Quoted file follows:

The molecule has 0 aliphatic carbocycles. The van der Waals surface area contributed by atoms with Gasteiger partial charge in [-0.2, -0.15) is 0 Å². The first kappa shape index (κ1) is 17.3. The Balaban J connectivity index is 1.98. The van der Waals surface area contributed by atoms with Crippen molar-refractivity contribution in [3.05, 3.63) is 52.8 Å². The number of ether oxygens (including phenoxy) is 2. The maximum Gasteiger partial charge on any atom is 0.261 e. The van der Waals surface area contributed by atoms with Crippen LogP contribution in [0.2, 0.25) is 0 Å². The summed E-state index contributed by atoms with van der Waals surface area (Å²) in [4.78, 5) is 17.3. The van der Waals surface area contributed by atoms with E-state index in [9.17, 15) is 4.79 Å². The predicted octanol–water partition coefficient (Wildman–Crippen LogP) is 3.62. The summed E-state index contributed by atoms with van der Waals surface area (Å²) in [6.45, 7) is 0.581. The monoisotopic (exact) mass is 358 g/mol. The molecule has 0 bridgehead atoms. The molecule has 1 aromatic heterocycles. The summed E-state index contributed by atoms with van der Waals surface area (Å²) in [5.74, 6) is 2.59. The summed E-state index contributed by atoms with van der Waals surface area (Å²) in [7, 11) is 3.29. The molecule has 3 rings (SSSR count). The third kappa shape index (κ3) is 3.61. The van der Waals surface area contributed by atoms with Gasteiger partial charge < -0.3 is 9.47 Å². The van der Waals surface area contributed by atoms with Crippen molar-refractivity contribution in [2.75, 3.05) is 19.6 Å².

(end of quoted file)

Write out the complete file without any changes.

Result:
The molecule has 0 aliphatic carbocycles. The van der Waals surface area contributed by atoms with Gasteiger partial charge in [-0.2, -0.15) is 0 Å². The first kappa shape index (κ1) is 17.3. The Balaban J connectivity index is 1.98. The van der Waals surface area contributed by atoms with Crippen molar-refractivity contribution in [3.05, 3.63) is 52.8 Å². The number of ether oxygens (including phenoxy) is 2. The maximum Gasteiger partial charge on any atom is 0.261 e. The van der Waals surface area contributed by atoms with Crippen LogP contribution in [0.2, 0.25) is 0 Å². The summed E-state index contributed by atoms with van der Waals surface area (Å²) in [4.78, 5) is 17.3. The van der Waals surface area contributed by atoms with E-state index in [9.17, 15) is 4.79 Å². The predicted octanol–water partition coefficient (Wildman–Crippen LogP) is 3.62. The summed E-state index contributed by atoms with van der Waals surface area (Å²) in [6.45, 7) is 0.581. The monoisotopic (exact) mass is 358 g/mol. The molecule has 0 bridgehead atoms. The molecule has 1 aromatic heterocycles. The summed E-state index contributed by atoms with van der Waals surface area (Å²) in [5.74, 6) is 2.59. The summed E-state index contributed by atoms with van der Waals surface area (Å²) in [7, 11) is 3.29. The molecule has 3 rings (SSSR count). The third kappa shape index (κ3) is 3.61. The van der Waals surface area contributed by atoms with Gasteiger partial charge < -0.3 is 9.47 Å². The van der Waals surface area contributed by atoms with Crippen molar-refractivity contribution in [2.75, 3.05) is 19.6 Å².